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Copyright and volunteers

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Copyright lets people who make certain types of work to control how it is used. Copyright exists as soon as the work is created or recorded – it doesn’t have to be registered.

The types of work that copyright protects are:

  • original literary works (anything that is written, spoken or sung, eg articles, leaflets, computer programs and databases, as well as novels and lyrics for songs)
  • original dramatic works, including dance or mime
  • original musical works
  • original artistic works, eg paintings, graphic design, photographs, collages, technical drawings, diagrams, maps and logos
  • published editions of works (the layout of a publication)
  • sound recordings in any form
  • films, including videos
  • broadcasts.

Usually, the copyright holder’s permission is needed for the copyright material to be:

  • copied
  • distributed
  • performed or shown in public
  • broadcast
  • adapted.

Copyright normally belongs to the person or people who made the work. The Copyright, Designs and Patents Act 1988 says that material made by employees belongs to their employer, but doesn’t mention volunteers, so they (not their organisation) have copyright of their work.

Organisations should ask their volunteers to assign (transfer) copyright to them (in writing) or agree a licence in which copyright stays with the volunteer but the organisation can use the work within agreed limits.

There have been cases where volunteers have produced work for important publications such as annual reviews, but after disputes with their organisations have refused to let them use their work.

Organisations should make forms that ask volunteers to assign copyright to them. It should be clear that this is meant to be a legal contract – a way to do this is to pay a nominal amount – eg £1 – for the assignment and mention this in the form.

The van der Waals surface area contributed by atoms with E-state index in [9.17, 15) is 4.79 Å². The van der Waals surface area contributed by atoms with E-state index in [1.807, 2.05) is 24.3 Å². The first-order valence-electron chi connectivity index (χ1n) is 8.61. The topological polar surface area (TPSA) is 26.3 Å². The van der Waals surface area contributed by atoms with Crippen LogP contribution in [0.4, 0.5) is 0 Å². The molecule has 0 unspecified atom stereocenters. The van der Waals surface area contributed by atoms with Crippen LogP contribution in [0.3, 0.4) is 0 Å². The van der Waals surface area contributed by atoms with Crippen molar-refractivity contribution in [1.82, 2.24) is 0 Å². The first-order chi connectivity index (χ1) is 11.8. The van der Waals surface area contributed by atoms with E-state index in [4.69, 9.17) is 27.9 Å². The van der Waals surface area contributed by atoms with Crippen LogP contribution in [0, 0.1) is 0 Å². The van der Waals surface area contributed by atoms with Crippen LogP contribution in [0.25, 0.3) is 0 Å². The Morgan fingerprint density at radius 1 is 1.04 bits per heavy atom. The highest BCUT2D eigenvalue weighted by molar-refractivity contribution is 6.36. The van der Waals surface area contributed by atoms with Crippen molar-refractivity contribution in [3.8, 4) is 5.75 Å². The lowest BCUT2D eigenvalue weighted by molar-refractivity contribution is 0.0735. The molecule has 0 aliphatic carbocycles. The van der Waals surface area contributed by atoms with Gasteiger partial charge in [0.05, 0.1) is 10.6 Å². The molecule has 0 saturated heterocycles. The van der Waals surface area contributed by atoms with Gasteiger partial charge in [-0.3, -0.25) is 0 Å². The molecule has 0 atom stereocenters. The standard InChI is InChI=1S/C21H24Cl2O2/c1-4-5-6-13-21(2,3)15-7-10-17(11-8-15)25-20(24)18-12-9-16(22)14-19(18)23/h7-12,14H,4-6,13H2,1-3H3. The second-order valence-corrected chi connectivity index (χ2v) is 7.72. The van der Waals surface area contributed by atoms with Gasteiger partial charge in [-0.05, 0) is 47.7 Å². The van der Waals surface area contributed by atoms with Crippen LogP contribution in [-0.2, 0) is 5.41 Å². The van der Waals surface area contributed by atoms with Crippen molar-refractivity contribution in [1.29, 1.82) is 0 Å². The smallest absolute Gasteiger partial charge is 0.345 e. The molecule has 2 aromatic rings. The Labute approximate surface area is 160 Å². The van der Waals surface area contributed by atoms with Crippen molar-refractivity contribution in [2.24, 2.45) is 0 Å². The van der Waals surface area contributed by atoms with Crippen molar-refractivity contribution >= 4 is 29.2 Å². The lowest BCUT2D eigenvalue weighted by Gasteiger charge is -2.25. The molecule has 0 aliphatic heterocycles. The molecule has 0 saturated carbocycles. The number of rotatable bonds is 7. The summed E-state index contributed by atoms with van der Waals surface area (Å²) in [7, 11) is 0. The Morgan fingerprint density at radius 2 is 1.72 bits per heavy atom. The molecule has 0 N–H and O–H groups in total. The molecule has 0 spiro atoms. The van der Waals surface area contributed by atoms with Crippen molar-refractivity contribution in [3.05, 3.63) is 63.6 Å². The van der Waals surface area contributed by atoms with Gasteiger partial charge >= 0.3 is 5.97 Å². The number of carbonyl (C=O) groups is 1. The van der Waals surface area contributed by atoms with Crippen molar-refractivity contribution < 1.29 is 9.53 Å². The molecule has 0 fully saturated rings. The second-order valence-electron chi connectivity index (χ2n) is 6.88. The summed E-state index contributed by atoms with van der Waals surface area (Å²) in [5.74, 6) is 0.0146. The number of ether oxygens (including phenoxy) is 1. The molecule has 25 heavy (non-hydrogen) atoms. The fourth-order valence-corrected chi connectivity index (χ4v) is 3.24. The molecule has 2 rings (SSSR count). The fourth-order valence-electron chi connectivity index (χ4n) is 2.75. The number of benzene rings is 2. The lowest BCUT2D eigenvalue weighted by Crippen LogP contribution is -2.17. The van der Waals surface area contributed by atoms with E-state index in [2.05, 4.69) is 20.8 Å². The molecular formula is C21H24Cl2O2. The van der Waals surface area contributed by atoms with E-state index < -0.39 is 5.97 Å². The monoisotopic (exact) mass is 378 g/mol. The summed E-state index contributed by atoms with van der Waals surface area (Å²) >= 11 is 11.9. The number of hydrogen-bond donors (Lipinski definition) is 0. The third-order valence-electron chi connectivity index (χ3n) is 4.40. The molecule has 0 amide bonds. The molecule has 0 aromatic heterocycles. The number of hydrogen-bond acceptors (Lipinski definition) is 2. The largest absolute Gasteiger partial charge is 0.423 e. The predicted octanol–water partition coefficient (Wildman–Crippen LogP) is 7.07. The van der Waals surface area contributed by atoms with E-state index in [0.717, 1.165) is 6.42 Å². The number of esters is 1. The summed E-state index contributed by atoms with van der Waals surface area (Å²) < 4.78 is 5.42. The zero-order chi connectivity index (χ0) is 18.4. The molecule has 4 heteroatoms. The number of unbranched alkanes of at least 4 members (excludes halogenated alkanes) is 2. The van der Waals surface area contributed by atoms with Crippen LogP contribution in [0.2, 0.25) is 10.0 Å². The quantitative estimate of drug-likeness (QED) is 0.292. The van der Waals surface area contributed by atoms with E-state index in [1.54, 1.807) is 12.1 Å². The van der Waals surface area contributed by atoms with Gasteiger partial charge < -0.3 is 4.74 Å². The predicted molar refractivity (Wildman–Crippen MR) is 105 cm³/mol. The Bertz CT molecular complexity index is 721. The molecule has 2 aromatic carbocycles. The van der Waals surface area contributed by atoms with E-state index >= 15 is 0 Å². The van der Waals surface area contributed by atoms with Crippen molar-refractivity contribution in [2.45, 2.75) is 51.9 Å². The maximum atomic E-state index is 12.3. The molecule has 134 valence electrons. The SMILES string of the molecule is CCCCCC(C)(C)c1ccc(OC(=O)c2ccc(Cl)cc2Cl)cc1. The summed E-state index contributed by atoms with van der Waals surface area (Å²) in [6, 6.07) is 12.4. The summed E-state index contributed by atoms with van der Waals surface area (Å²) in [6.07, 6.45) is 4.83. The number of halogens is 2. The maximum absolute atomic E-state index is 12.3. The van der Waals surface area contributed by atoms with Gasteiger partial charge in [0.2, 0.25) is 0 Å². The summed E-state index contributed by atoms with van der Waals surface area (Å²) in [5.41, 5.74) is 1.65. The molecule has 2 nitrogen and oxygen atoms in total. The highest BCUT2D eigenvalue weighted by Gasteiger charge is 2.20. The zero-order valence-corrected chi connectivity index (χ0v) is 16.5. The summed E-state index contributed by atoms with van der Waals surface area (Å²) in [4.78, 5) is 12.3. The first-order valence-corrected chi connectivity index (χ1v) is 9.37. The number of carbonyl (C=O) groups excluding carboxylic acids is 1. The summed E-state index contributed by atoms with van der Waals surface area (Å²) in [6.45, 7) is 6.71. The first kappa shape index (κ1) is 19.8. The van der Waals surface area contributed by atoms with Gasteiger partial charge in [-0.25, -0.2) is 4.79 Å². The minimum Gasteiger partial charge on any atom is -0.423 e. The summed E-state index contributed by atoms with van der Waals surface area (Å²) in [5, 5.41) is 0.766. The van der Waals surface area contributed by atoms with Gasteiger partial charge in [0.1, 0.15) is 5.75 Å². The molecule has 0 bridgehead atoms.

An alternative to a contract would be a ‘deed’ – this is a legal agreement that does not need the exchange of money. A legal advisor can help you draw one up.

Evidently in either case the formal documentation needs to be limited to the assignment of copyright, and should not encompass any other issues that might be considered to extend the scope of the contract to other aspects of the relationship between the volunteer and the organisation.

There are no statutory guidelines for licensing copyright. However, it makes sense to write an agreement that explains:

  • who is involved
  • the work the licence covers
  • the terms of the licence (how the work can be used)
  • how long the licence lasts.

If a payment is being made, the licence should be clear about what sort of payment it is, eg a one-off fee or an annual fee. Make sure it's clear that any payment is solely for the licence to avoid it being seen as a payment for work, which could create a contract of employment. 

Last reviewed: 19 May 2022

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This page was last reviewed for accuracy on 19 May 2022

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